When you notice an issue, double-check for other signs of illness or injury.
- Is your chinchilla still consuming hay and pellets at the normal amounts?
- Are they still drinking plenty of water?
- Do they seem active as usual or more depressed and lethargic?
These aren’t only good things to check on for your own peace of mind, but they are significant bits of information to relay to your vet when you do get the eye infection or condition checked out and treated.
And then, of course, you have the following signs you can also look for just like we discussed previously:
- Discharge and Watery or Cloudy Eyes
- Hair Loss and Matted Furr Around the Eye
- Irritated Skin Around the Eye and Eye Crust
Monitor Your Chinchillas Behavior
Even before you are aware of an eye infection, you should always be monitoring your chinchilla’s behavior.
A lot of the time, your chinchilla will present signs that are relatively easy to notice when something is bothering them.
If you have already taken your chinchilla to a vet to deal with eye conditions and infections, you will still want to keep a close watch on them to ensure they are responding to whatever treatment has been instructed for them and to ensure that the eye condition is improving over time.
Follow Vet’s Directions and Administer Meds or Hot Compresses
Of course, you should be following your vet’s instructions to take care of eye conditions with your chinchilla.
However, you do also have to keep in mind that after visiting the vet, you need to be administering the meds as instructed, and you may even need to use hot compresses to help your chinchilla remove crust and ease the pain.
Avoid Dust Baths During Treatment
A lot of the time, when your chinchilla has one of these eye problems, your vet may instruct you to avoid dust baths just until the condition has improved.
This is simply to ensure that further irritation and debris do not have the opportunity to interfere with the healing process.
Preventing Eye Infections
Eye infections and eye conditions may arise even if you do everything correctly with a chinchilla and provide the best care possible.
This isn’t your fault and don’t sweat it.
However, a few things and pointers are detailed below that can help you to do your best to prevent these eye issues as much as possible.
Here’s a look at them.
Dust Baths Are Imperative
Dust baths are simply how a chinchilla maintains proper hygiene and takes care of their fur and skin.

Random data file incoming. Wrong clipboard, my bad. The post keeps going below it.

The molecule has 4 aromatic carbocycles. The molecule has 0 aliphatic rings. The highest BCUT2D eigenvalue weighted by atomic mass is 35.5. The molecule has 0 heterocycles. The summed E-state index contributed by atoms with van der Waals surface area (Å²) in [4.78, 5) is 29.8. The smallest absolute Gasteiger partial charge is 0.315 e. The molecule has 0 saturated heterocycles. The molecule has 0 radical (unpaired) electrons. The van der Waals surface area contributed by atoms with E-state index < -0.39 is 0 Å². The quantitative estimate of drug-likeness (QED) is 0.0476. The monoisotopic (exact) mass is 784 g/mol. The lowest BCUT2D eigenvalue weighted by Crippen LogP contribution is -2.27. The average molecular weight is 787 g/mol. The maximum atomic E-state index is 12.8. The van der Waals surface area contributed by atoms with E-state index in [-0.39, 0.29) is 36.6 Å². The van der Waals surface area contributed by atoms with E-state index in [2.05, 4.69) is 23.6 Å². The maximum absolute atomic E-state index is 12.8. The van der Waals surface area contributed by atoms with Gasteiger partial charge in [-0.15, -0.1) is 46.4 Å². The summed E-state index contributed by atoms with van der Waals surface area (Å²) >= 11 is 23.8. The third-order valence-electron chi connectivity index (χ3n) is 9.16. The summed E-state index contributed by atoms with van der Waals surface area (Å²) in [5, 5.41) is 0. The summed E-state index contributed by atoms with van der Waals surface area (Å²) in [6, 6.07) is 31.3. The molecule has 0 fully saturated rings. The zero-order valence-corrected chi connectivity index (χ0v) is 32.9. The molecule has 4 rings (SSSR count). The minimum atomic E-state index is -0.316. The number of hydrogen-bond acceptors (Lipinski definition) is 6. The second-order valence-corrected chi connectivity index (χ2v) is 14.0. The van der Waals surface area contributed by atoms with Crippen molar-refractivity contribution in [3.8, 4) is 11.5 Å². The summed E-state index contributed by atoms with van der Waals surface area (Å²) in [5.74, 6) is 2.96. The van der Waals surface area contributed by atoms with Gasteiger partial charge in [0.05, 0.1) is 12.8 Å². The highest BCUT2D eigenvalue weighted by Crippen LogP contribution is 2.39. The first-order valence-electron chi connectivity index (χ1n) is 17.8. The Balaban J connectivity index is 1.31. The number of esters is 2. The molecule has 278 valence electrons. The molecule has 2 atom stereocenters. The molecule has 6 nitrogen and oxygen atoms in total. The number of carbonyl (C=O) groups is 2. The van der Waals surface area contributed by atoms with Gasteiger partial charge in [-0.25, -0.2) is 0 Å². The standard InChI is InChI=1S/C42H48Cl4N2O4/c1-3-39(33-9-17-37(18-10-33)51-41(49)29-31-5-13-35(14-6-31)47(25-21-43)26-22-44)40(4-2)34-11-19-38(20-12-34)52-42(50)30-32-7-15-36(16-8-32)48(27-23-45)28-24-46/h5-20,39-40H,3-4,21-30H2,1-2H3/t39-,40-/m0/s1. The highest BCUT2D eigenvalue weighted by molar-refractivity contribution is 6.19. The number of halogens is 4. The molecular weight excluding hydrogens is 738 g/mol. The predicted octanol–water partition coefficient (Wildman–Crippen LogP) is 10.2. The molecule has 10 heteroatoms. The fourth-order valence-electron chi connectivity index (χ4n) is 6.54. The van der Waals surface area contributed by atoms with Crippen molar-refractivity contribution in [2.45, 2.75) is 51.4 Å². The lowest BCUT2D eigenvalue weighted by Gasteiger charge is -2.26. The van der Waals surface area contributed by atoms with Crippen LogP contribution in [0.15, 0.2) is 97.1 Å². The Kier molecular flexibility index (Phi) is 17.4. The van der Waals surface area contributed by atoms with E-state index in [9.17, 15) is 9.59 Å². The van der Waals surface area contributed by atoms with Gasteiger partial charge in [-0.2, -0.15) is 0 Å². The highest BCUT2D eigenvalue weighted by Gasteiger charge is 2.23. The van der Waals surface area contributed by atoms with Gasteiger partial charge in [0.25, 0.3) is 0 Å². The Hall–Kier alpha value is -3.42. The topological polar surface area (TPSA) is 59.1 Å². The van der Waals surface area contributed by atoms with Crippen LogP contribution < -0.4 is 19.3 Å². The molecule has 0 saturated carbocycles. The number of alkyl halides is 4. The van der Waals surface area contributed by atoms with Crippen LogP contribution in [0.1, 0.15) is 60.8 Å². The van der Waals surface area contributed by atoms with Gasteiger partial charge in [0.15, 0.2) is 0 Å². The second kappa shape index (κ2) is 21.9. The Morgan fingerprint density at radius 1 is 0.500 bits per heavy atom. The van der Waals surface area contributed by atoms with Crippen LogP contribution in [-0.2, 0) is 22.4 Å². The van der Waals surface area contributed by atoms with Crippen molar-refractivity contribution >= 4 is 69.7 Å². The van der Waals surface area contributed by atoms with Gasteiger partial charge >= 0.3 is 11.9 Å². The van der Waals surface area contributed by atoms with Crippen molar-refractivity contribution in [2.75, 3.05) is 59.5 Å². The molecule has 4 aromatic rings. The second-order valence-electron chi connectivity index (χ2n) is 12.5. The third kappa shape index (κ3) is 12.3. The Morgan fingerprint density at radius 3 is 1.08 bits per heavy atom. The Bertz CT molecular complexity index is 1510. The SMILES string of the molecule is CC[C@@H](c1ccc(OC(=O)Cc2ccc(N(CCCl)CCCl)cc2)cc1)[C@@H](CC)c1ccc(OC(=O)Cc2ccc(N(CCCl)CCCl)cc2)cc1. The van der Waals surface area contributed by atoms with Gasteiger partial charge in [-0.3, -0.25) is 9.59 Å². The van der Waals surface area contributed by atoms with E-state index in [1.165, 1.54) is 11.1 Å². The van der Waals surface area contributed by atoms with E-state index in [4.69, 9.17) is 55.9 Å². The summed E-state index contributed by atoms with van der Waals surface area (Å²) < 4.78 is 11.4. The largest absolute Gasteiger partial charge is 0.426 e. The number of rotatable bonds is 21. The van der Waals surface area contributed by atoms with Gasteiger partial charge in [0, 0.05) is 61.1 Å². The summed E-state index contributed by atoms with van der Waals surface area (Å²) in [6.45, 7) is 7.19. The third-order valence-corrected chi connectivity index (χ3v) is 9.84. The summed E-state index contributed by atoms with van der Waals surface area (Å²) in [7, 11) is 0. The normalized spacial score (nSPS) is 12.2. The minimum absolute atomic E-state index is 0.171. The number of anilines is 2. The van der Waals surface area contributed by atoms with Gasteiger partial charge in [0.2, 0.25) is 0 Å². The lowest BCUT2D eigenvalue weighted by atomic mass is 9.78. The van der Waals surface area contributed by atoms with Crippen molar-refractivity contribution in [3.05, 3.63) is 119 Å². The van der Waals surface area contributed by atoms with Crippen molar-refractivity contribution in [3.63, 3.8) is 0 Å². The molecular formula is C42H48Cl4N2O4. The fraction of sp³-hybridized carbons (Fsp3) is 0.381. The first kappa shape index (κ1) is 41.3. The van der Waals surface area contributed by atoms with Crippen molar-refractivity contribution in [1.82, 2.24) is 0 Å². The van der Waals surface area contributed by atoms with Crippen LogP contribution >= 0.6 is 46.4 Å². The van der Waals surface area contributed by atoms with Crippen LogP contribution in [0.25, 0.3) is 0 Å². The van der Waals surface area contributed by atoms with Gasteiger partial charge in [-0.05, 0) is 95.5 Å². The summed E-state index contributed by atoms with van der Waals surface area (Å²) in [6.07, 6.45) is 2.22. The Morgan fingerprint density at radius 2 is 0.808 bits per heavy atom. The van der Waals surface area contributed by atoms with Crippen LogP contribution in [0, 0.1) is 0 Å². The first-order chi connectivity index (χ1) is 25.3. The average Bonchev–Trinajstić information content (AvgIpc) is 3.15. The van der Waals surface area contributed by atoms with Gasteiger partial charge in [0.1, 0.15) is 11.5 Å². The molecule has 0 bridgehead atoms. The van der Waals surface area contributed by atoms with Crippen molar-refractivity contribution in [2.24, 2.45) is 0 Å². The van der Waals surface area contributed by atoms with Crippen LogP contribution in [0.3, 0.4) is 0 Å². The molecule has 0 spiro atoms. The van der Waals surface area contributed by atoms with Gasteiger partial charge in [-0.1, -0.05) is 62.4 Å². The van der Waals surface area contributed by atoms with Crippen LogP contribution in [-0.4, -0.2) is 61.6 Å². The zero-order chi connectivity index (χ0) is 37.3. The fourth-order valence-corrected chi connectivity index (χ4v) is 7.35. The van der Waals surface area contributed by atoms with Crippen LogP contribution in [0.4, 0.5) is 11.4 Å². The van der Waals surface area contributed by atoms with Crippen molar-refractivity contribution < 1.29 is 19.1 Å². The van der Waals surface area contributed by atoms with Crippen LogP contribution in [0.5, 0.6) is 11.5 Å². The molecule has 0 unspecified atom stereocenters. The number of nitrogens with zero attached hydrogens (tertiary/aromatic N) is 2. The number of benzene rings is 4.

It helps remove oil and grime, and it is imperative to offer these dust baths to your chinchilla several times per week.
Simply ensuring that you keep up with this routine can go a long way towards not only preventing eye infections and conditions from arising but can also help eliminate other skin and fur issues.
Not to mention, chinchillas just purely love these dust baths in general.
If you need further information about this topic, you can view my post here discussing the best chinchilla dust to use.
Clean Chinchilla Cages Prevent Eye Problems
Cleaning your chinchilla cage diligently is also very important when it comes to preventing illness and eye conditions from arising with chinchillas.
Ensure you are keeping up with your cleanings, discarding poop and other debris, and giving the cage a good disinfecting on a regular basis.
If you need to learn more about how to do this properly, you can read my post about how often to clean a chinchilla cage here.
Frequently Asked Questions
Finally, we have some frequently asked questions that arise from time to time when it comes to eye problems with chinchillas.
I wanted to touch on them briefly and have you on your way.
Can Chinchillas Get Cataracts?
When it comes to discussing common eye problems with chinchillas, this question is often posed.
Can chinchillas get cataracts? Yes, chinchillas can get cataracts. Cataracts will present in chinchillas primarily due to old age and will cause the slow loss of vision, causing a chinchilla to have a challenging time navigating around their cage and habitat.
Do Chinchillas Get Eye Boogers?
This question also caught my attention not long ago in a social media group.
Does chinchilla get eye boogers? Chinchillas may present discharge from their eyes that can be frequently referred to as eye boogers. Chinchillas may present with this discharge or eye boogers if they have upper respiratory infections and teeth problems.
This discharge frequently referred to as eye boogers, can present with a yellow or green discharge.
At the end of the day, eye problems and conditions with chinchillas are something you may have to deal with throughout owning one of these fantastic pets.
But hey, maybe you never have to deal with it.
If you do your best to provide the best care possible in addition to maintain a clean and healthy environment for your chinchilla, the chances decrease dramatically.
Follow some of the tips in this guide and always be willing to consult a vet when necessary to handle eye conditions, infections and problems as quickly as possible with your chinchilla, and you will be in great shape.
Chili and I wish you the best of luck and hope your chin’s eyes heal quickly!
Share Your Thoughts and Concerns on Eye Problems with Chinchillas
Do you have any additional information and insight you can provide about common eye problems with chinchillas?
Would you handle any of the issues and conditions differently than how we described above?
As always, I encourage the Planet Chinchilla Community to help each other by providing the best knowledge and tips possible for raising our pet chinchillas.
Be sure to share those thoughts, comments, and concerns below.
Chili and I appreciate you stopping by.
Thanks again for reading, and we will see you next time.